As a kid I never was bothered with thunderstorms but my sister was scared of them. She was older than me, but if there was a bad storm outside, she would crawl in bed with me because she was so scared. I think it is quite common for kids to be afraid of a thunder storm in the middle of the night, especially if a big clap of thunder wakes you up from a deep sleep.

Post 12

I live in the Midwest and it is common for us to have thunder and lightning storms in the summer. I have a friend who moved here from the West coast and she said they rarely have thunder storms there. As long as there isn't any damaging wind I really don't mind a thunder storm and enjoy listening to the rumbles of thunder.

It is a different story for my dogs though. As they get older, they are petrified of thunder storms and can tell one is coming long before I know it. They must be able to sense the changes of atmospheric pressure in the air because they become very anxious and stressed.

One of my dogs will run and hide under the shed outside and won't come out until the storm is over. It is funny how these storms never seem to bother them when they are young, but only as they get older.

Post 11

@anon268827-- The few times I have driven in a hail storm, I look for shelter as soon as I can. If there isn't a place to get my car out of the hail, I least pull off the road so I am not driving. Hail storms don't usually last very long, but they can do a lot of damage in a short period of time. There is usually some kind of warning that a bad storm is approaching. If the sky gets really dark, that is a pretty good sign that you are going to have some kind of storm.

Post 10

@anon219273 - My favorite experience of a lightning storm was when I was a child living in Colorado. We were out when two big electrical storms collided and there was sheet lightning. It lit up the whole sky, and really scared us, even though we knew that we would be fine.

We rushed home, luckily before the rain started because we had a dog tied up in the back yard.

The poor thing had been so scared he had run around the pole where his rope was tied and tangled himself up so he could hardly move.

I'll never forget the noise and the light that we experienced that night. Nature is a fearsome thing.

Post 9

@anon26887 - Well, you might damage the vehicle if the hail is large enough, but generally you should be fine. Even if it manages to crack the windshield, they are made out of safety glass which won't break into dangerous pieces.

It's a really good idea to get it under cover as soon as possible though so you don't end up having to fix your car.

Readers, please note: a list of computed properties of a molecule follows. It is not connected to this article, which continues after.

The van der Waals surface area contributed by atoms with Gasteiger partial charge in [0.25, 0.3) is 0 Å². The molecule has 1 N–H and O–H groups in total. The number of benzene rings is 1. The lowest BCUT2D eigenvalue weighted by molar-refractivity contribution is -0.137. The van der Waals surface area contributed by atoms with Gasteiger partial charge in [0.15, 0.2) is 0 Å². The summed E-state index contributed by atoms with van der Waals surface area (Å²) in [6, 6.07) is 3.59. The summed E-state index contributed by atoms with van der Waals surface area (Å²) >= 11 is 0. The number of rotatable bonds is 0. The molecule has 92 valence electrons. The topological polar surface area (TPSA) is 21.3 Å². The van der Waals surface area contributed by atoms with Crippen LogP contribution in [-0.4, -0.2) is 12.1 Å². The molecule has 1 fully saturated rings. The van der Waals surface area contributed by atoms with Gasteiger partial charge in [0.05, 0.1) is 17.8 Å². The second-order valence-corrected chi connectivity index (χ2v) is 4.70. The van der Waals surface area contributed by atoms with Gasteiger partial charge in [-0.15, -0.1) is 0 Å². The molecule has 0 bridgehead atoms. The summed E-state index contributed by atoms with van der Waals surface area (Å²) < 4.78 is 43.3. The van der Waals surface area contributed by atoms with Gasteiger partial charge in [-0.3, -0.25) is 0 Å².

Post 8

@mendocino - Luckily the rubber on the tires of a car is fine though, which I have direct experience of since I drove through an electrical thunderstorm while I was overseas. I wasn't actually driving, I was in the back and so I could see the lightning striking the trees behind us. It was incredible and an experience I'm never going to forget.

I didn't know that the rubber was protecting us, to be honest, so I thought that we were about to die, but obviously, we were fine.

Post 6

What if there is hail and you are in a vehicle?

Post 5

I was on a hike yesterday and thunder was present. There was snow coming it hit my head it would fizzle. If it hit my scalp it burned/tingled. It was not painful at all. It was almost comforting. The sound of the snow as it hit me and perhaps all around was something I have never experienced.

Post 2

Can an electrical storm rip the grass off the ground in a linear fashion without bolts? Can the clouds themselves roll across a building and completely erase it from existence? Can it be strong enough to want to pull your body into it? The reason I ask is because I just awoke from a *really* vivid dream where this has happened. Just trying to figure out the signs in it.

Post 1

If caught outdoors in a lightning storm, according to National Lightning Safety Institute, stay away from trees, water and metal objects. Lay low to the ground and cover your ears.

If on a bike, ditch it, the rubber on bike's wheels will not act as an insulator. Rubber is a good insulator, but the tread on the bike is too thin to protect the biker from the lightning bolt.